1. Morton, Glenn R., 1996. Salt in the sea. http://www2.asa3.org/archive/evolution/199606/0051.html

    http://www.talkorigins.org/indexcc/CD/CD221_1.html

    This
    THE SEA'S MISSING SALT:
    A DILEMMA FOR EVOLUTIONISTS
    Steven A. Austin, Ph.D
    D. Russell Humphreys, Ph.D.1
    Institute for Creation Research Santee, California 92071
    makes no mention of subduction taking sea salt out of the system. I suspect that the rest of the work is equally flawed as shown by G L Morton.
    Last edited by Peerie Maa; 08-14-2018 at 07:48 AM.
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  8. #4593
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    Default Re: Scientific knowledge

    Frank! Are you noticing a pattern here yet. Every paper Humphreys is involved in turns out to be flawed.
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  9. #4594
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    Default Re: Scientific knowledge

    Quote Originally Posted by Frank! View Post
    - not likely to result in a "Steady State" salt balance in the oceans if the above is correct (fingers crossed)
    From Nick's link, Frank, just in case you don't follow it:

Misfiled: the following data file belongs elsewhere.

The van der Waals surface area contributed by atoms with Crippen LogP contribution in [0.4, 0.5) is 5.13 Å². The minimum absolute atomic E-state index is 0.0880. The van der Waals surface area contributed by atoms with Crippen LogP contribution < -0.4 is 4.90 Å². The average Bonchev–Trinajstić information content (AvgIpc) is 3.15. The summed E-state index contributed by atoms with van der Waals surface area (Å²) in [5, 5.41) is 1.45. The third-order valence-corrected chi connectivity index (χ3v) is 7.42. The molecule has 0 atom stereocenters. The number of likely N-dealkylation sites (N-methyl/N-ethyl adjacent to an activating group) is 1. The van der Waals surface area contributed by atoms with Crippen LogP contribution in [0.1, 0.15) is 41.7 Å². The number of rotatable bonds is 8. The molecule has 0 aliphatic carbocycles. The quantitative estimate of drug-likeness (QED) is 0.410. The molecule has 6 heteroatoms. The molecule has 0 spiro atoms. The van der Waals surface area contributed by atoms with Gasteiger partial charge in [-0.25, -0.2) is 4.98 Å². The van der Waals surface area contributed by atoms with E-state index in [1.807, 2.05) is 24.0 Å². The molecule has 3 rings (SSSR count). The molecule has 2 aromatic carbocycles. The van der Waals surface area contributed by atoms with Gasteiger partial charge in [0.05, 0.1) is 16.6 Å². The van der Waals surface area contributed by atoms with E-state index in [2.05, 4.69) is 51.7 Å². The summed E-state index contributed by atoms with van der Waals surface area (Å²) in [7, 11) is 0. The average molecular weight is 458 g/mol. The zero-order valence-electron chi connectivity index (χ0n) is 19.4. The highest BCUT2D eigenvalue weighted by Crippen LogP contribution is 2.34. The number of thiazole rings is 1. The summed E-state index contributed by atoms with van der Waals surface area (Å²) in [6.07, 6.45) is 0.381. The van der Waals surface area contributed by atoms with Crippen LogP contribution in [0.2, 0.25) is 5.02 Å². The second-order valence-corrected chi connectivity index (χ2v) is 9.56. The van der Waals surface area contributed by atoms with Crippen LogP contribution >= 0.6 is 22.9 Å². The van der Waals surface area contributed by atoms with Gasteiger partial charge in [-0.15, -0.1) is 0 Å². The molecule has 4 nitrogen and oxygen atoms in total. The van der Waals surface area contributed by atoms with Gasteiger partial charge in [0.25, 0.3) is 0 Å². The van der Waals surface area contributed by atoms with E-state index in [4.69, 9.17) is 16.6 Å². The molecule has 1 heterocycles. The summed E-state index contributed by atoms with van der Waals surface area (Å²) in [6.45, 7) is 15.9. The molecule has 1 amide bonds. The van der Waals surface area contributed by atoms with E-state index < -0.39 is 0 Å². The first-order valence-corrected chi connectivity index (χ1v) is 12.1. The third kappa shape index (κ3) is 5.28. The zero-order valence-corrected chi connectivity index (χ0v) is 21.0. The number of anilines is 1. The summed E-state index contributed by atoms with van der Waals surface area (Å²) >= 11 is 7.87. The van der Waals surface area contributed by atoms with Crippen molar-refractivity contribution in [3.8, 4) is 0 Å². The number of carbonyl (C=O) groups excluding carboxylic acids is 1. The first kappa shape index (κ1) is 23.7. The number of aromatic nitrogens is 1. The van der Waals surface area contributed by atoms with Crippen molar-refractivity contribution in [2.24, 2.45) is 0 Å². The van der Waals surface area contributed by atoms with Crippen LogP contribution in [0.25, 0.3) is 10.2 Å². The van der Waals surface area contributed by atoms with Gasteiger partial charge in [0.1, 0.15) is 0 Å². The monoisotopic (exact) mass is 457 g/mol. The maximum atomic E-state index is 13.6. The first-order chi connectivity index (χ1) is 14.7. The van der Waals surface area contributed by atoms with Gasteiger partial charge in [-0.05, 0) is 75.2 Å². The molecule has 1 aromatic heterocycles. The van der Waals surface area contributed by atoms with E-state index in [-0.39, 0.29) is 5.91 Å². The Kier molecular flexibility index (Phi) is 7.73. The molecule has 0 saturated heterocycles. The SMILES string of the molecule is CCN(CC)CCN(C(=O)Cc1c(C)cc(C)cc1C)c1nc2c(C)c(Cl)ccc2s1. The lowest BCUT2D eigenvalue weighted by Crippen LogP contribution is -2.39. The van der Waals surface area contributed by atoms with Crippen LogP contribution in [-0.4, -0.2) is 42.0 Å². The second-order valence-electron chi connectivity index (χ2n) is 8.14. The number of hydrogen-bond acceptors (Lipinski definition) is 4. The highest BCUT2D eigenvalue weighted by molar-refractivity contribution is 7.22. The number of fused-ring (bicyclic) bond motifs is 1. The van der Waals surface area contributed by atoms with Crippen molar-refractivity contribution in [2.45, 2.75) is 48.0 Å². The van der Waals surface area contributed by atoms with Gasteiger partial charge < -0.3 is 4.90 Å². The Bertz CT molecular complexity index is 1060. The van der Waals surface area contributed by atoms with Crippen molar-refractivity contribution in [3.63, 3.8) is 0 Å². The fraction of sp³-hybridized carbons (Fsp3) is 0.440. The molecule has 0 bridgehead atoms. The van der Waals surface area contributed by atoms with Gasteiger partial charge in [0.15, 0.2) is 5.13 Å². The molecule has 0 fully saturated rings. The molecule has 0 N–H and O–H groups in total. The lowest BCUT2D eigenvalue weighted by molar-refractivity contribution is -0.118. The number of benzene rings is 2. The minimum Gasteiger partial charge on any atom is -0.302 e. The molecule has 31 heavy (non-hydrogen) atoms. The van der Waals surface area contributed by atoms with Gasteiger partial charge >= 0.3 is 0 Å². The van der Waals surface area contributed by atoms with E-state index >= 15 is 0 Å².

A detailed analysis of sodium shows that 35.6 x 1010 kg/yr come into the ocean, and 38.1 x 1010 kg/yr are removed (Morton 1996). Within measurement error, the amount of sodium added matches the amount removed.
    (My emphasis.)

    It's worth looking into Morton's work. You'll see YECs repeatably trying to attempt to discredit it, almost as if they have an agenda to promote, and don't much care about science.

    Andy
    "We were schooner-rigged and rakish, with a long and lissome hull ..."

  10. #4595
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    Default Re: Scientific knowledge

    Quote Originally Posted by AndyG View Post
    . . . almost as if they have an agenda to promote, and don't much care about science.
    Really? I'm shocked, shocked, I tell you!
    "For a successful technology, reality must take precedence over public relations,
    for nature cannot be fooled."

    Richard Feynman

  11. #4596